Many different types of SMT devices are available. Some of them, such as those containing CPU chips, generate a significant amount of heat which must be dissipated. Depending on the amount of heat generated, different passive and active heat dissipation techniques and devices may be employed.
One solution is to use the leads 26 and the chuck assembly 14 as heat sink devices. Much of the heat the SMT device 30 generates will flow to the leads 26. The chuck assembly 14 may draw off this heat if it is constructed of material which is a good thermal conductor while substantially an electrical insulator. A number of such materials are known including ceramic substrate materials incorporating aluminum oxide, aluminum nitride, beryllium oxide, silicon carbide, or boron nitride (BN).
The effectiveness of the above heat dissipating technique and device may be enhanced in different ways. For example, cylinders or slugs of thermally conductive metal, such as copper, may be embedded in the chuck assembly 14. Heat sink devices may be attached to the top of the chuck assembly 14 or may extend into the chuck assembly 14 body. If the volume containing the SMT device 30 is sealed, space 19 may be filled with a relatively good thermally conductive gas, such as hydrogen or helium, or fluid. Alternatively, the chuck assembly 14 may contain openings permitting air to flow around the chuck 18 and/or the SMT device 30 itself.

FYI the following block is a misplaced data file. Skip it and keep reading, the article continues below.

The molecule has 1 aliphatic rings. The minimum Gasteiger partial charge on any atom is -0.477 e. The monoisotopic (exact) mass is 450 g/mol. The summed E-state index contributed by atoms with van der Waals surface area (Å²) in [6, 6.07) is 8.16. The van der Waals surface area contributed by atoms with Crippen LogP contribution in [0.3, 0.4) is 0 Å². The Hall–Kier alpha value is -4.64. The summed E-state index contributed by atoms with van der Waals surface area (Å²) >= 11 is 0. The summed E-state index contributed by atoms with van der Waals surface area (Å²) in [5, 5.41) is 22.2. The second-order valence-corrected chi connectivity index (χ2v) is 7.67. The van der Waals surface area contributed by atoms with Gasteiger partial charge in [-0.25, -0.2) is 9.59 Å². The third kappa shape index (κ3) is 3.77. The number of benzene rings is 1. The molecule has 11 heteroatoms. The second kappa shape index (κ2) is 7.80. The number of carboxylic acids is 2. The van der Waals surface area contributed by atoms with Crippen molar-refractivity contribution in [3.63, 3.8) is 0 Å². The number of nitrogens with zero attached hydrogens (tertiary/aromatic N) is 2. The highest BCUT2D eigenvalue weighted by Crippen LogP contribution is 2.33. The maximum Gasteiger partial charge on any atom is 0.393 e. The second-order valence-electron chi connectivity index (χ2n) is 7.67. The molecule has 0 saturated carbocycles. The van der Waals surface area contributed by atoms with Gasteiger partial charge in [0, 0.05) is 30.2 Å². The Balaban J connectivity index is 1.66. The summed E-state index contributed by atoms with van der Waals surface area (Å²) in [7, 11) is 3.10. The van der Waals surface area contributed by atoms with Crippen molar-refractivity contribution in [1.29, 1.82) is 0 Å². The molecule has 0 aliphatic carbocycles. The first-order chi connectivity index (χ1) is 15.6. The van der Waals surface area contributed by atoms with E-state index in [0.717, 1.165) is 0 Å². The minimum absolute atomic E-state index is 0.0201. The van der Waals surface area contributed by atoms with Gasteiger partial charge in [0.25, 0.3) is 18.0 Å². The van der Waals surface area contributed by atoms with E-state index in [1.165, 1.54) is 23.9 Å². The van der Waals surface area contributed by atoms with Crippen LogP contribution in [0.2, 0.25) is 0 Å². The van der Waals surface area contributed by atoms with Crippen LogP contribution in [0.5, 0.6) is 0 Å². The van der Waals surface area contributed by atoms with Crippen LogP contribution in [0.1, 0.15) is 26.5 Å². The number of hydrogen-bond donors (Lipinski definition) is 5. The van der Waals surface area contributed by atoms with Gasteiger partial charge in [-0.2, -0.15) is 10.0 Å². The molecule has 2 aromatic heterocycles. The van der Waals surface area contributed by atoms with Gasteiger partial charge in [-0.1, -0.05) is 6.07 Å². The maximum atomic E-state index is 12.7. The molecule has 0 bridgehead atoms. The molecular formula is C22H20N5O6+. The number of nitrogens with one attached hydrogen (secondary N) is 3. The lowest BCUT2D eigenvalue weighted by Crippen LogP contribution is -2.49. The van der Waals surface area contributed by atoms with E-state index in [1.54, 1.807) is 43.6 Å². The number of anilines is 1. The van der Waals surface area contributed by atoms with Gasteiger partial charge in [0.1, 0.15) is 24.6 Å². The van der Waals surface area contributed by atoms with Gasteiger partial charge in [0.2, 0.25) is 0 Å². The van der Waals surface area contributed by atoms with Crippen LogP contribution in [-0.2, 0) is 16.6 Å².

Another embodiment involves imbedding a screen or other material in the chuck assembly 14 to intercept electromagnetic interference (EMI) either originating from external sources or from the SMT device 30 itself.
Although the present invention has been described with reference to specific embodiments thereof, numerous modifications can be readily implemented without departing from the spirit and scope of this invention.